Wednesday, May 30, 2012

Dennis Gartman spews more useless information

Dennis Gartman, who’s almost always wrong, says you should “go to the sidelines” when it comes to stocks.

What does “go to the sidelines” mean? If you have an investment portfolio, does “go to the sidelines” mean, liquidate your stocks and stay in cash?

Does it mean just sit there and do nothing? Hold your stocks, just don’t buy? And if so, does that mean the market will just mark time here?

Does “go to the sidelines” mean that stocks are going down and if so, then why doesn’t he just say, “sell?”

He says go to the sidelines because it’s another wimpy, gutless way of saying, “I don’t know what’s going to happen.” He’s pretending to make a call, without making a call.

No guts, no glory.

Go to the sidelines = useless information

7 comments:

Geoff said...

I think DG is a typical futures trader, who are either long, short or "on the sidelines". Not to defend him. His fund certainly hasn't performed very well since inception (symbol HAG on the TSX).

Ryan Harris said...

This level of pessimism doesn't present itself very often. I see so many things on sale that my heart races and I'm as giddy as a kid in a candy store. I wish the media hype machine would keep the fear going for another week or two, but I suspect these calls from Gartman and his ilk signal the end of the down trend is near.

Mike Norman said...

The richest man in the world, Carlos Slim of Mexico, is seeing "big opportunity" in Europe now. He's buying.

Tom Hickey said...

I take it that "go to the sidelines" means increase portfolio liquidity (cash position) by decreasing the % of other holdings either for safety in anticipation of market opportunities that have in the making.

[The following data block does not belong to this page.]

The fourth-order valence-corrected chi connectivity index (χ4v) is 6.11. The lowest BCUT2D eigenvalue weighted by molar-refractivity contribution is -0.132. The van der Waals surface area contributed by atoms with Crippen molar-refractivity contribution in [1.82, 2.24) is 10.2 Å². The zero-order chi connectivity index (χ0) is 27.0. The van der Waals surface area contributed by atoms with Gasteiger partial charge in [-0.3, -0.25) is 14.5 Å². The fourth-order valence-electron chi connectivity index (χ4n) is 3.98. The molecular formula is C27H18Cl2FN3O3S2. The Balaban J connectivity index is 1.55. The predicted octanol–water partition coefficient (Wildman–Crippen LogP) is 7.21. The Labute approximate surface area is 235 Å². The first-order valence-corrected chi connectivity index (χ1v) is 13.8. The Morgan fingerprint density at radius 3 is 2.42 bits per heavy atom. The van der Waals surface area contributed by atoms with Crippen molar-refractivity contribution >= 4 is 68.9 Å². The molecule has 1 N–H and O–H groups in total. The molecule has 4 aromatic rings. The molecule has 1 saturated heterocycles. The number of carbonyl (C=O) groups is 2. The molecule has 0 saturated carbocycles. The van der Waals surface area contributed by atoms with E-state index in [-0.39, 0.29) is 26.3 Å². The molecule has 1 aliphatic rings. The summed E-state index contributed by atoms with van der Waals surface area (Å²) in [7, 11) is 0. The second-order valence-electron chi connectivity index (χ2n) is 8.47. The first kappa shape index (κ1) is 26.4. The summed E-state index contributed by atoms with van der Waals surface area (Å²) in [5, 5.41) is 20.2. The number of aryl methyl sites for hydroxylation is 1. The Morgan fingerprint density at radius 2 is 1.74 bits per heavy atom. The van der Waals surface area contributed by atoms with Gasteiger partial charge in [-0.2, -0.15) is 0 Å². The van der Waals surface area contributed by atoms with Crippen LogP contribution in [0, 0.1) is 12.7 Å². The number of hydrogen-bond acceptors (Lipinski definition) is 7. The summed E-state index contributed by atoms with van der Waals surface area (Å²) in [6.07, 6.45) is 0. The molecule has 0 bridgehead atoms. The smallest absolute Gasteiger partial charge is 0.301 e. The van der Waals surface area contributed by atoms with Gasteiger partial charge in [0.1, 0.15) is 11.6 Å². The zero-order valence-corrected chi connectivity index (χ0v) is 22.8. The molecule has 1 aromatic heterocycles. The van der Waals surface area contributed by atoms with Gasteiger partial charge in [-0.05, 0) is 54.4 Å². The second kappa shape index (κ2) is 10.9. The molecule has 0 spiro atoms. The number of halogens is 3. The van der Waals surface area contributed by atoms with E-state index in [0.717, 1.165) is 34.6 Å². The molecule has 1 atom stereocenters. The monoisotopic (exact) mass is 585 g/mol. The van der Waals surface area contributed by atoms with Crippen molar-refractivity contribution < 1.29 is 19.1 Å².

:Going to the sidelines" makes sense in terms of single portfolios but not in aggregate because to close out a position someone else has to take it.

Anonymous said...

I'm buying in Spain now but very carefully (adding small positions while it falls). I can see the IBEX going easily an additional 20% down from here to 2013.

SPX is in pre-crash mode if it still plays around these levels next trading sessions. In any case, I pretty much doubt we are gonna see new highs (1360-70 at much, but levels have been lost, very difficult to get a bounce now).

Joe said...

all it takes is an announcement from the EU/ECB to send the market roaring, but there's no political will to do so- yet. As Mike has said before, I dont see the EU bureaucrats putting themselves out of a job by allowing the euro to disintegrate. It's all timing at this point.

Matt Franko said...

Marshall Auerback reports at NEP:

http://neweconomicperspectives.org/2012/05/another-one-bites-the-dust.html#more-2412

These morons seem to be over their heads... perhaps keep waiting???

Resp,